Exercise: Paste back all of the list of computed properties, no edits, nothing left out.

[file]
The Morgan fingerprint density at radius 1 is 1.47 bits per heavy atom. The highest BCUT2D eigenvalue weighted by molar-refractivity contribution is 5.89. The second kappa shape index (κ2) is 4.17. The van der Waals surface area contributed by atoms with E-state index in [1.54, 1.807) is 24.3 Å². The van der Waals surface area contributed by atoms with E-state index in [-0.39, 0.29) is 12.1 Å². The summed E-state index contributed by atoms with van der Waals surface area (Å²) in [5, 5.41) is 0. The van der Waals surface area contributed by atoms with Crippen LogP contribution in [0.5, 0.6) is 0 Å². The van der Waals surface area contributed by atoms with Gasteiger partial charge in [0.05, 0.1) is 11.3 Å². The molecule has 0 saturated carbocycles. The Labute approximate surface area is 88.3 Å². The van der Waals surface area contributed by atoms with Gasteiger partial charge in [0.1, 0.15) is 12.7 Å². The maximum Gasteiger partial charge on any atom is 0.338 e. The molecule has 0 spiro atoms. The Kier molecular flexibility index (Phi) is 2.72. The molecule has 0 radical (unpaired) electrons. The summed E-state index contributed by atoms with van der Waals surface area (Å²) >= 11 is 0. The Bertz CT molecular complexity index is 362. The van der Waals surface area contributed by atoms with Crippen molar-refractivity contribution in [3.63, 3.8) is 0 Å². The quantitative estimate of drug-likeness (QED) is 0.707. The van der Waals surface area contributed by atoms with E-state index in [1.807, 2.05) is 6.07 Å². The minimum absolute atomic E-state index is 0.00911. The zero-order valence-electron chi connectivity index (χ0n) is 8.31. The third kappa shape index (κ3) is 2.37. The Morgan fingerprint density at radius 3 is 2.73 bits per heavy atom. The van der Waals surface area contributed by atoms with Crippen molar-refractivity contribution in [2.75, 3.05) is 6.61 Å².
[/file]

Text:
The Morgan fingerprint density at radius 1 is 1.47 bits per heavy atom. The highest BCUT2D eigenvalue weighted by molar-refractivity contribution is 5.89. The second kappa shape index (κ2) is 4.17. The van der Waals surface area contributed by atoms with E-state index in [1.54, 1.807) is 24.3 Å². The van der Waals surface area contributed by atoms with E-state index in [-0.39, 0.29) is 12.1 Å². The summed E-state index contributed by atoms with van der Waals surface area (Å²) in [5, 5.41) is 0. The van der Waals surface area contributed by atoms with Crippen LogP contribution in [0.5, 0.6) is 0 Å². The van der Waals surface area contributed by atoms with Gasteiger partial charge in [0.05, 0.1) is 11.3 Å². The molecule has 0 saturated carbocycles. The Labute approximate surface area is 88.3 Å². The van der Waals surface area contributed by atoms with Gasteiger partial charge in [0.1, 0.15) is 12.7 Å². The maximum Gasteiger partial charge on any atom is 0.338 e. The molecule has 0 spiro atoms. The Kier molecular flexibility index (Phi) is 2.72. The molecule has 0 radical (unpaired) electrons. The summed E-state index contributed by atoms with van der Waals surface area (Å²) >= 11 is 0. The Bertz CT molecular complexity index is 362. The van der Waals surface area contributed by atoms with Crippen molar-refractivity contribution in [3.63, 3.8) is 0 Å². The quantitative estimate of drug-likeness (QED) is 0.707. The van der Waals surface area contributed by atoms with E-state index in [1.807, 2.05) is 6.07 Å². The minimum absolute atomic E-state index is 0.00911. The zero-order valence-electron chi connectivity index (χ0n) is 8.31. The third kappa shape index (κ3) is 2.37. The Morgan fingerprint density at radius 3 is 2.73 bits per heavy atom. The van der Waals surface area contributed by atoms with Crippen molar-refractivity contribution in [2.75, 3.05) is 6.61 Å².